- Name: April O'Neil
- Release Date:
- Toy Line:
- Char. Design:
- Toy Design:
- SRP:$ 12.99
Review by VIR
We thank Playmates for providing this review sample
April O’Neil, a yellow boiler-suit clad news reporter with an iron will and friend to the Teenage Mutant Ninja Turtles. Growing up, I never found April to be an interesting character, what with her not being a mutant, an alien from DUHMENSHUN EX, or a purple and silver samurai with the coolest name ever: OROKU SAKI (seriously, that just sounds like a bad guy’s name). April, however, was always an integral part of the show: she got kidnapped and had to be saved; she was mother hen-ish at times; she—oh. . .
Either way and with this, Playmates brings us April O’Neil from the new live action movie entitled Teenage Mutant Ninja Turtles. From the first wave of figures, April O’Neil. . . disappoints, and rather greatly at that.
April O’Neil is packaged in a simple blister pack with her held snugly inside. The back showcases all the other figures in this wave:
Simply put, April is not a very good toy.
Now, let’s go into some detail and explain why.
Her sculpt is all right; it has plenty of sculpted and 3D detail on her boots, pants, and iconic yellow apparel (though here a jacket instead of that gregarious 80s boiler suit). Her hair is probably the best detailed part of her.
A combination of a boxy chest and more than unbecoming face make April come off looking. . . odd. I know what the figure is going for (Megan Fox), but the illusion of the character simply isn’t there; there’s really nothing to it and the final result is plain and uninteresting.
April’s articulation is limited and rather useless. She sports four universal joints--both shoulders and thighs—and her head, waist, and wrists are on a swivel. Her arms can move every which way (assuming her hair isn’t in the way), so that’s cool. The lack of elbows, however, makes her look like a 40s robot or—even worse—a toy from the mid 90s. She lacks any real expression as a figure.
Her legs follow suit: they have universal joints in the thighs but no knees; this is even worse because now moving her legs is a completely useless gesture. She can’t stand in anything more than her neutral pose. This feels completely unacceptable. . .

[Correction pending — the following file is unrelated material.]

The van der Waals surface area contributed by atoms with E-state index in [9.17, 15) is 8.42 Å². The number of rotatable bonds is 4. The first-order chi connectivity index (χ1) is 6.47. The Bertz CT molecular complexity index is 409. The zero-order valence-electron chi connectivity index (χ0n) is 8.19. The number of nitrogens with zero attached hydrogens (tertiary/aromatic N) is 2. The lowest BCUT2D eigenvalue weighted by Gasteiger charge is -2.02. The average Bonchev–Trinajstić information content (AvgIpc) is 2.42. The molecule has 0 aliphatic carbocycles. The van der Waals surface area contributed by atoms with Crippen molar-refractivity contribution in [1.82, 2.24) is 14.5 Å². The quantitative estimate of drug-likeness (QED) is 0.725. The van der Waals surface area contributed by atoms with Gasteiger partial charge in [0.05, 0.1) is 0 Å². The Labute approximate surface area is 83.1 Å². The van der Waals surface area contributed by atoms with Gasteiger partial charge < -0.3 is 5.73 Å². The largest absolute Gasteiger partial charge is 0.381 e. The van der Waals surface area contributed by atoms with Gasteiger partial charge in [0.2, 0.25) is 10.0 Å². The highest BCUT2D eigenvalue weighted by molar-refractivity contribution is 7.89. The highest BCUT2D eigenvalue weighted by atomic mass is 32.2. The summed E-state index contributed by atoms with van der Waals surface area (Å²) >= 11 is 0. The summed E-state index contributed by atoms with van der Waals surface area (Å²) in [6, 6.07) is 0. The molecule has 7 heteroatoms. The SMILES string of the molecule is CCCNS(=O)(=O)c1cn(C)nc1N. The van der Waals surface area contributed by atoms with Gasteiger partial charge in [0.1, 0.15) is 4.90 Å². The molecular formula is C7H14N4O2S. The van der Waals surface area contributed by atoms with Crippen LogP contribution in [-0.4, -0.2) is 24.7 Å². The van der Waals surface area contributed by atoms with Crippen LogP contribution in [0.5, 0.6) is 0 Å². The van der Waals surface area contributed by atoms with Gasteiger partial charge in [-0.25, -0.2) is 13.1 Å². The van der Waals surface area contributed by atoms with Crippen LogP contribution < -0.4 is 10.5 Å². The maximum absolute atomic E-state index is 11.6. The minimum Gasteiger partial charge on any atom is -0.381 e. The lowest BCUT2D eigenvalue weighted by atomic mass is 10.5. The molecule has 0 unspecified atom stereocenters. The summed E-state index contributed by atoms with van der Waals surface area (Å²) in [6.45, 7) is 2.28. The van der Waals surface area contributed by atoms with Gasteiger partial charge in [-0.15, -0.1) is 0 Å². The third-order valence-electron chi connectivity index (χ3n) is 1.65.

. . . especially when you compare April to older, lesser priced, similarly focused, and gendered figures. For instance, the Yellow Samurai Ranger from a couple of years ago. Priced at $8.99, the Yellow Ranger sports knees, shin swivels, universal thighs and shoulders, elbows, wrist swivels, and a ball jointed head. Her sculpt is more pleasant and detailed as well.
Same for Spider Woman of the Marvel Universe line. She is LITTERED with articulation; it would take a small essay to list them all. And her sculpt is wondrous. All of this and she’s smaller, more lithe, and still less than April.
With these two figures serving as example, I find it rather unacceptable that April costs as much as she does and is as limited as she is, especially in a line of figures that have all the articulation she’s missing (and more) for the same price. She feels old, behind the curve.
She stands at a good 5 inches, though:
Moving on, April comes with some accessories:
- Camera bag
- 2x Sais
The accessories are all molded in solidly colored plastic. They are not bereft of detail, however, and look good in April’s hand.
The sais are grossly huge and look comical when wielded by April. Also, due to the lack of elbows and knees, April never looks cool holding her sais or camera; she looks more like she was violently woken up and then grabbed the first thing she had lying around in a daze.
I don’t know how April ever got a job as a reporter when she can’t even look into her camera’s viewfinder:
Though April comes with some accessories integral to her character as we all know and love her for, you can’t do anything believable or imaginative with them. With her plastic being as gummy and pliable as it is, she also cannot hold them half the time. This—along with her nonexistent articulation—not only limits pose-ability but playability. I don’t want to play with a toy that can’t even hold its own weapons and gear!
To wrap this up, April is bad.
She is sorely behind the times of what action figures have been able to achieve in this day and age and I find it all to be painfully intolerable. Useless joints, off-putting sculpt, and unwieldable accessories are all the nails in her coffin. Although April O’Neil is a bad toy, that doesn’t mean you can’t have just a little fun. . .
“Wha—what do you mean ‘it doesn’t turn into a gun’?”
“Hmm. . . all black. That’s more your style, isn’t it, Dorothy?”
“Only because it has to be.”
“Now, are you guys absolutely sure you want ME to take this picture?”
“Just take the picture, Decade.”
“Okay, as long as you’re sure.”
We thank Playmates for offering us this review sample
|Posted 3 July, 2014 - 21:41 by VIR|